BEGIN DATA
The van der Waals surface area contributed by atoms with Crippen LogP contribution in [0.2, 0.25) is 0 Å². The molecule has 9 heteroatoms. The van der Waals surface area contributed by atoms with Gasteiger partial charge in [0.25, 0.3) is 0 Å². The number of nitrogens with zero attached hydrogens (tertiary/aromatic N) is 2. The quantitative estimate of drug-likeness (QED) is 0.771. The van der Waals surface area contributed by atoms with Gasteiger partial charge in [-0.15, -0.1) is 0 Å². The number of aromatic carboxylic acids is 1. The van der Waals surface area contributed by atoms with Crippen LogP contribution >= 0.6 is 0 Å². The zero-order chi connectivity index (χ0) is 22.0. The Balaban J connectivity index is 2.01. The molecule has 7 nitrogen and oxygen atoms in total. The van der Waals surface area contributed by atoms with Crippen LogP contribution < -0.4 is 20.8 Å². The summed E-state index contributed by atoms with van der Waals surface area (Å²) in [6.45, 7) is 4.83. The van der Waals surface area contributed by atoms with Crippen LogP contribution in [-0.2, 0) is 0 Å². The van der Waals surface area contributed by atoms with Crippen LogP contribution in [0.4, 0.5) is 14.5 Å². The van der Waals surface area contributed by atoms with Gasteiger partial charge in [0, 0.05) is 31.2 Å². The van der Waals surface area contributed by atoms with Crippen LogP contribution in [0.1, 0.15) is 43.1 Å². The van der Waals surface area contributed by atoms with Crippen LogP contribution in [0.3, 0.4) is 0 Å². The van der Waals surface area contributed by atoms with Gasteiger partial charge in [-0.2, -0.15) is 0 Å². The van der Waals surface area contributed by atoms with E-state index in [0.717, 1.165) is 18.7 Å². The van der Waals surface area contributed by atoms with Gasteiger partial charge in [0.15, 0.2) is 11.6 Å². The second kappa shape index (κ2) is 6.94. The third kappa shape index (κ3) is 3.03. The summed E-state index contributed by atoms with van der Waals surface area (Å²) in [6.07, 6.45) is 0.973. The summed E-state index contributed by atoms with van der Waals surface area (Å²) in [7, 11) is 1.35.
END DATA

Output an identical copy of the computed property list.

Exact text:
The van der Waals surface area contributed by atoms with Crippen LogP contribution in [0.2, 0.25) is 0 Å². The molecule has 9 heteroatoms. The van der Waals surface area contributed by atoms with Gasteiger partial charge in [0.25, 0.3) is 0 Å². The number of nitrogens with zero attached hydrogens (tertiary/aromatic N) is 2. The quantitative estimate of drug-likeness (QED) is 0.771. The van der Waals surface area contributed by atoms with Gasteiger partial charge in [-0.15, -0.1) is 0 Å². The number of aromatic carboxylic acids is 1. The van der Waals surface area contributed by atoms with Crippen LogP contribution >= 0.6 is 0 Å². The zero-order chi connectivity index (χ0) is 22.0. The Balaban J connectivity index is 2.01. The molecule has 7 nitrogen and oxygen atoms in total. The van der Waals surface area contributed by atoms with Crippen LogP contribution < -0.4 is 20.8 Å². The summed E-state index contributed by atoms with van der Waals surface area (Å²) in [6.45, 7) is 4.83. The van der Waals surface area contributed by atoms with Crippen LogP contribution in [-0.2, 0) is 0 Å². The van der Waals surface area contributed by atoms with Crippen LogP contribution in [0.4, 0.5) is 14.5 Å². The van der Waals surface area contributed by atoms with Gasteiger partial charge in [0, 0.05) is 31.2 Å². The van der Waals surface area contributed by atoms with Crippen LogP contribution in [0.1, 0.15) is 43.1 Å². The van der Waals surface area contributed by atoms with Crippen LogP contribution in [0.3, 0.4) is 0 Å². The van der Waals surface area contributed by atoms with Gasteiger partial charge in [-0.2, -0.15) is 0 Å². The van der Waals surface area contributed by atoms with E-state index in [0.717, 1.165) is 18.7 Å². The van der Waals surface area contributed by atoms with Gasteiger partial charge in [0.15, 0.2) is 11.6 Å². The second kappa shape index (κ2) is 6.94. The third kappa shape index (κ3) is 3.03. The summed E-state index contributed by atoms with van der Waals surface area (Å²) in [6.07, 6.45) is 0.973. The summed E-state index contributed by atoms with van der Waals surface area (Å²) in [7, 11) is 1.35.